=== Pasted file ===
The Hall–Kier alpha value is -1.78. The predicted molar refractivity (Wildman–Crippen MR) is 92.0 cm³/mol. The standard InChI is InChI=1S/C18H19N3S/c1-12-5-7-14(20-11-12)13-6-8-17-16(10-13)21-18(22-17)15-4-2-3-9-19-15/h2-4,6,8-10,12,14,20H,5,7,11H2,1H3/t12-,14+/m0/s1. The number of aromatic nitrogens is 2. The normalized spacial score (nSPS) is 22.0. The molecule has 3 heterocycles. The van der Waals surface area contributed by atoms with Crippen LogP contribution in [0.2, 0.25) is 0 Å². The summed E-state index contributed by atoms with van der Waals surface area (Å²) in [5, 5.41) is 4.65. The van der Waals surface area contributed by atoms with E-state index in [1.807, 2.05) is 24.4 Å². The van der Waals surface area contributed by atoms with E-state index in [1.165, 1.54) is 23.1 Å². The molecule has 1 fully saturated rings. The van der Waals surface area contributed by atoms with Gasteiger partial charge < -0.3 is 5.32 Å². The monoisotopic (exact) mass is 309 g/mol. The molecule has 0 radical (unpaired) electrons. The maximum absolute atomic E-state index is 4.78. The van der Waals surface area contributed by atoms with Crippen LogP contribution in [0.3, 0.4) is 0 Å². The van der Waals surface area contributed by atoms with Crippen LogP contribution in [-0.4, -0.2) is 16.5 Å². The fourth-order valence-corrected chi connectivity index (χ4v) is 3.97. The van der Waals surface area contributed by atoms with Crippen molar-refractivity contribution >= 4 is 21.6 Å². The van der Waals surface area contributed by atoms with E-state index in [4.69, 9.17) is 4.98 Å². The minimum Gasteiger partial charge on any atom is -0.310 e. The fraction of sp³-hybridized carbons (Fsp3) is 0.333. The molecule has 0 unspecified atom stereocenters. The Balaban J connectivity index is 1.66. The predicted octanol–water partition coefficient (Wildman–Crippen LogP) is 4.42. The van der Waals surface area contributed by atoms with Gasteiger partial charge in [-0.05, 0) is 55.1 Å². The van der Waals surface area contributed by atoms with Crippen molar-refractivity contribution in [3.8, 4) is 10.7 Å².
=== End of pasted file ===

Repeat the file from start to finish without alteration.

The Hall–Kier alpha value is -1.78. The predicted molar refractivity (Wildman–Crippen MR) is 92.0 cm³/mol. The standard InChI is InChI=1S/C18H19N3S/c1-12-5-7-14(20-11-12)13-6-8-17-16(10-13)21-18(22-17)15-4-2-3-9-19-15/h2-4,6,8-10,12,14,20H,5,7,11H2,1H3/t12-,14+/m0/s1. The number of aromatic nitrogens is 2. The normalized spacial score (nSPS) is 22.0. The molecule has 3 heterocycles. The van der Waals surface area contributed by atoms with Crippen LogP contribution in [0.2, 0.25) is 0 Å². The summed E-state index contributed by atoms with van der Waals surface area (Å²) in [5, 5.41) is 4.65. The van der Waals surface area contributed by atoms with E-state index in [1.807, 2.05) is 24.4 Å². The van der Waals surface area contributed by atoms with E-state index in [1.165, 1.54) is 23.1 Å². The molecule has 1 fully saturated rings. The van der Waals surface area contributed by atoms with Gasteiger partial charge < -0.3 is 5.32 Å². The monoisotopic (exact) mass is 309 g/mol. The molecule has 0 radical (unpaired) electrons. The maximum absolute atomic E-state index is 4.78. The van der Waals surface area contributed by atoms with Crippen LogP contribution in [0.3, 0.4) is 0 Å². The van der Waals surface area contributed by atoms with Crippen LogP contribution in [-0.4, -0.2) is 16.5 Å². The fourth-order valence-corrected chi connectivity index (χ4v) is 3.97. The van der Waals surface area contributed by atoms with Crippen molar-refractivity contribution >= 4 is 21.6 Å². The van der Waals surface area contributed by atoms with E-state index in [4.69, 9.17) is 4.98 Å². The minimum Gasteiger partial charge on any atom is -0.310 e. The fraction of sp³-hybridized carbons (Fsp3) is 0.333. The molecule has 0 unspecified atom stereocenters. The Balaban J connectivity index is 1.66. The predicted octanol–water partition coefficient (Wildman–Crippen LogP) is 4.42. The van der Waals surface area contributed by atoms with Gasteiger partial charge in [-0.05, 0) is 55.1 Å². The van der Waals surface area contributed by atoms with Crippen molar-refractivity contribution in [3.8, 4) is 10.7 Å².